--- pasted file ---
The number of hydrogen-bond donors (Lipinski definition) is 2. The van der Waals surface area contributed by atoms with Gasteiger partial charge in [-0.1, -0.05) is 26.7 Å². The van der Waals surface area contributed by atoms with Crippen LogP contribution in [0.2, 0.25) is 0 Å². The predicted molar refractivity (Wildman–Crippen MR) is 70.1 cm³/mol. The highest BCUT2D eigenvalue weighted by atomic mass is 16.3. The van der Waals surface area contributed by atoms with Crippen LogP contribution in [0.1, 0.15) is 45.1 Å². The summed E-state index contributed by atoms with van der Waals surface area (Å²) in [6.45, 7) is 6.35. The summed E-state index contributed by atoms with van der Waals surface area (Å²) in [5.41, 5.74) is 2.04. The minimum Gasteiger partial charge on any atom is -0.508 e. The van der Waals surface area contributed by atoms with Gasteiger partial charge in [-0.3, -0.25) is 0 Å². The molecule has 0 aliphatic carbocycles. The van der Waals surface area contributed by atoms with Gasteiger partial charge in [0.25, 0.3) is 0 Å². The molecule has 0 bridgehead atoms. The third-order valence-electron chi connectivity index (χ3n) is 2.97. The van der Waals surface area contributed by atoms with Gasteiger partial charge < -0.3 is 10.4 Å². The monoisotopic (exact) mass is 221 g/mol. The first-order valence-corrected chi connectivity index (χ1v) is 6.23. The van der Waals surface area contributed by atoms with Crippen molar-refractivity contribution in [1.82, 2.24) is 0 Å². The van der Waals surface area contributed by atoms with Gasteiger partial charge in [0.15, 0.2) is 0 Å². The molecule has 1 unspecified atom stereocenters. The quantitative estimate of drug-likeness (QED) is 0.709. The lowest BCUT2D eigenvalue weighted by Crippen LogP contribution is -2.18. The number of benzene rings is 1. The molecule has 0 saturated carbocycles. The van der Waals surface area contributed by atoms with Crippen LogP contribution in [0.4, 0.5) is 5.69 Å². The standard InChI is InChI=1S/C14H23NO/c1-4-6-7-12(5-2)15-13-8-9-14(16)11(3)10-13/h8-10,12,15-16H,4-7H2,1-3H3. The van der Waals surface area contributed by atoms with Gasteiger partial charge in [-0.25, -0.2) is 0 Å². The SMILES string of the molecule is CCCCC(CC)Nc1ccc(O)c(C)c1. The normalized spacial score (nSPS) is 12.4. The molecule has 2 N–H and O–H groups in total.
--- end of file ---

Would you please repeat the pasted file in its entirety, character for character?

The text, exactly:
The number of hydrogen-bond donors (Lipinski definition) is 2. The van der Waals surface area contributed by atoms with Gasteiger partial charge in [-0.1, -0.05) is 26.7 Å². The van der Waals surface area contributed by atoms with Crippen LogP contribution in [0.2, 0.25) is 0 Å². The predicted molar refractivity (Wildman–Crippen MR) is 70.1 cm³/mol. The highest BCUT2D eigenvalue weighted by atomic mass is 16.3. The van der Waals surface area contributed by atoms with Crippen LogP contribution in [0.1, 0.15) is 45.1 Å². The summed E-state index contributed by atoms with van der Waals surface area (Å²) in [6.45, 7) is 6.35. The summed E-state index contributed by atoms with van der Waals surface area (Å²) in [5.41, 5.74) is 2.04. The minimum Gasteiger partial charge on any atom is -0.508 e. The van der Waals surface area contributed by atoms with Gasteiger partial charge in [-0.3, -0.25) is 0 Å². The molecule has 0 aliphatic carbocycles. The van der Waals surface area contributed by atoms with Gasteiger partial charge in [0.25, 0.3) is 0 Å². The molecule has 0 bridgehead atoms. The third-order valence-electron chi connectivity index (χ3n) is 2.97. The van der Waals surface area contributed by atoms with Gasteiger partial charge < -0.3 is 10.4 Å². The monoisotopic (exact) mass is 221 g/mol. The first-order valence-corrected chi connectivity index (χ1v) is 6.23. The van der Waals surface area contributed by atoms with Crippen molar-refractivity contribution in [1.82, 2.24) is 0 Å². The van der Waals surface area contributed by atoms with Gasteiger partial charge in [0.15, 0.2) is 0 Å². The molecule has 1 unspecified atom stereocenters. The quantitative estimate of drug-likeness (QED) is 0.709. The lowest BCUT2D eigenvalue weighted by Crippen LogP contribution is -2.18. The number of benzene rings is 1. The molecule has 0 saturated carbocycles. The van der Waals surface area contributed by atoms with Crippen LogP contribution in [0.4, 0.5) is 5.69 Å². The standard InChI is InChI=1S/C14H23NO/c1-4-6-7-12(5-2)15-13-8-9-14(16)11(3)10-13/h8-10,12,15-16H,4-7H2,1-3H3. The van der Waals surface area contributed by atoms with Gasteiger partial charge in [-0.25, -0.2) is 0 Å². The SMILES string of the molecule is CCCCC(CC)Nc1ccc(O)c(C)c1. The normalized spacial score (nSPS) is 12.4. The molecule has 2 N–H and O–H groups in total.